Staking a Claim

The introduction of stakeholder pensions has forced financial services to turn to the Internet, explains Jane Dudman

The introduction of stakeholder pensions has forced financial services to turn to the Internet, explains Jane Dudman

Stakeholder pensions, launched this April, are intended to enlarge the pensions market by encouraging more people to invest in a pension scheme, both privately and through their employer.

Driven through by the Labour administration, stakeholder pensions are receiving a less than enthusiastic welcome from the pensions industry itself. The reason is simple: margins. The Government has imposed a 1% cap on annual management charges, squeezing the profit margins for product providers.

"The first thing this shouts out is that pension providers have to reduce huge swathes of cost," comments Euan Robertson, business development director at financial software firm Spektra. At the same time, he adds, companies want to market their pensions products to a wider audience. "The only way to do all this is electronically," says Robertson.

The major pension providers have already confirmed their commitment to participating in the stakeholder pensions market, not because they expect profitable business from the market - in one recent survey, three-quarters of pension providers said that it could take up to 10 years to make a profit from stakeholder products - but because they are concerned that if they do not invest in the market, it will be left open to competitors.

"Pensions providers are going to have to invest without a return for some time," says Robertson. "It is a defensive strategy, but providers see stakeholder pensions as the shape of things to come. Their products have to be a lot more flexible in terms of what is delivered to the consumer."

Online systems provide greater flexibility for both providers and consumers. It may once have been acceptable for a company to have had only two dates each year on which employees could join its pension scheme, but that will not be the case with stakeholder pensions. "People will want to join at regular intervals, to change their contributions and so on," points out Robertson.

This has created a major challenge for pension providers, which are looking to the Internet to provide the low-cost mechanism they need to support their products. But there are a number of obstacles on the route to Internet-based sales and support for stakeholder pensions, including concerns about system performance and integration with legacy systems, as well as the potential cost of building e-commerce platforms.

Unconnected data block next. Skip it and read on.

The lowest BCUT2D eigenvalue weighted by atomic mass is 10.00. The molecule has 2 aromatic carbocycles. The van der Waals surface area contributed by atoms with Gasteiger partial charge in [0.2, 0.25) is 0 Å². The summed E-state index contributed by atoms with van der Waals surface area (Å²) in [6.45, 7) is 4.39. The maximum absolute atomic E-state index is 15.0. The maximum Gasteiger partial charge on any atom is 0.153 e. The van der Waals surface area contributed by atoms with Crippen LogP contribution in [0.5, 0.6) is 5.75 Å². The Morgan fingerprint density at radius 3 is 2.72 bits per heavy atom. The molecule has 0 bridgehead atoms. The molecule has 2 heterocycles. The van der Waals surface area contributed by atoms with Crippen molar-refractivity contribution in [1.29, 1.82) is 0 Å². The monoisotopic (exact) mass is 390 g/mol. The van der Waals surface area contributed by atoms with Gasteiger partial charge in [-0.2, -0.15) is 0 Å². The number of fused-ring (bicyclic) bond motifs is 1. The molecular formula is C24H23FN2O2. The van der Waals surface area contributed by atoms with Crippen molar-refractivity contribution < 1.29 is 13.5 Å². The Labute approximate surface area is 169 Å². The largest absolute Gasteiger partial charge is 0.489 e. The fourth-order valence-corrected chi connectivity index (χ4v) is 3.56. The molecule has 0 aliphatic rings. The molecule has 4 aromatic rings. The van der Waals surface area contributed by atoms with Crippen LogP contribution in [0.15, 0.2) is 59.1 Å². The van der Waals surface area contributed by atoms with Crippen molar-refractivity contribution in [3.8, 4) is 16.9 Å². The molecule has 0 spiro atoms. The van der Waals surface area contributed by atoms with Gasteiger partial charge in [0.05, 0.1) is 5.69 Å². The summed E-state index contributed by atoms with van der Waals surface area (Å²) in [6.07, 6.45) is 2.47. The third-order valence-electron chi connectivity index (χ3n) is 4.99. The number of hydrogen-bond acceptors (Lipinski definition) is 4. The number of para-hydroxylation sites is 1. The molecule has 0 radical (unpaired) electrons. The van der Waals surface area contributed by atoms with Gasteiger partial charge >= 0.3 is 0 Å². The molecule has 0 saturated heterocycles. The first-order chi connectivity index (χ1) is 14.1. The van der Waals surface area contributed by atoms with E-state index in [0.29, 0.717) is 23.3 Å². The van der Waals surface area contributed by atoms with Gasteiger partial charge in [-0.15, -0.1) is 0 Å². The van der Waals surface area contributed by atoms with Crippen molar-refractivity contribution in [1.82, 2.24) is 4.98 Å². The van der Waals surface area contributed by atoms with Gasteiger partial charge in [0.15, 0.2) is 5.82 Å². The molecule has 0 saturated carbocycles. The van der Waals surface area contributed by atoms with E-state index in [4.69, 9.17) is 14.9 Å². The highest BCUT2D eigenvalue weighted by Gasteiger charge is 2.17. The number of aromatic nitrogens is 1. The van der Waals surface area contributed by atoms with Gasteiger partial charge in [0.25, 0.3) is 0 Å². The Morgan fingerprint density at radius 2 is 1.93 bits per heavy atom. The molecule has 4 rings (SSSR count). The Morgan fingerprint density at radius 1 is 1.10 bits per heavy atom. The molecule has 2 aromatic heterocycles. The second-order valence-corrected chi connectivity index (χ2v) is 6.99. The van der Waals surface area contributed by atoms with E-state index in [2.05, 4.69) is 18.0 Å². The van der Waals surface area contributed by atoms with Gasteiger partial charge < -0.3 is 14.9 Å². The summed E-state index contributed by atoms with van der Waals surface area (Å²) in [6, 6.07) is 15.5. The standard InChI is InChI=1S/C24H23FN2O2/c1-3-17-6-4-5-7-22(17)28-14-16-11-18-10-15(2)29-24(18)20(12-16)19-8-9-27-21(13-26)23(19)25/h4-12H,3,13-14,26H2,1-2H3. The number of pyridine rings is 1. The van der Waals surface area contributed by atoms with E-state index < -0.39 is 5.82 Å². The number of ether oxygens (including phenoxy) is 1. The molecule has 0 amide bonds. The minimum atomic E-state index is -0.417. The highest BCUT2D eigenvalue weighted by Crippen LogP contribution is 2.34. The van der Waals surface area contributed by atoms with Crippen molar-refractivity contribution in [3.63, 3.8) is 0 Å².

"Stakeholder pensions are driving a revolution in the whole pensions market and to survive, product providers and intermediaries collectively need a different business model, to provide cost-effective support for pension products," comments Mark Sayer, e-business development manager at Axa Sun Life, one of the UK's largest life, pensions and investment companies. "At the same time, this is also seen as a response to growing consumerism in the market and the need to provide more facilities for pension-holders." This could include, for instance, the ability to apply online for a stakeholder pension, to check the size of the pension fund, or even switch funds.

Axa Sun Life has been working in e-commerce for some time and was the first UK company to launch a real-time extranet quotation service. But Sayer emphasises that providing Web-based support for stakeholder pensions is only one aspect of the company's overall approach. "We are building a model that provides mixed access, by paper, phone and Web," he says. "The key requirement in this market is scale and you won't get that through a proposition that is only Web-enabled. In a few years' time, there may be only five or six key players in this market. We are one of those players now and we intend to stay that way. Web-based systems are important, but in the context of a broader proposition."

Chatter Cheema, e-business manager at online software supplier iE, says some pension providers still don't know if they can operate within the 1% cap. "The companies we are talking to are Web-enabling their existing systems and their main challenge is ensuring these systems can handle the volumes of traffic expected," he comments. Cheema says e-commerce is not the only weapon pension providers will have in the forthcoming battle for stakeholders, but it will be crucial. According to iE, the government has created, more by default than by design, the first financial services product for which an e-services component is not just optional, but compulsory.

The stakeholder challenge
With the launch of stakeholder pensions this April, financial services companies are being forced to cut costs drastically to comply with the government cap on management charges, while also trying to provide better services in the fierce competition for customers. Web-enabled pensions are, by default, the only way forward and signal a sea-change in business models within the financial services industry.
This was last published in May 2001

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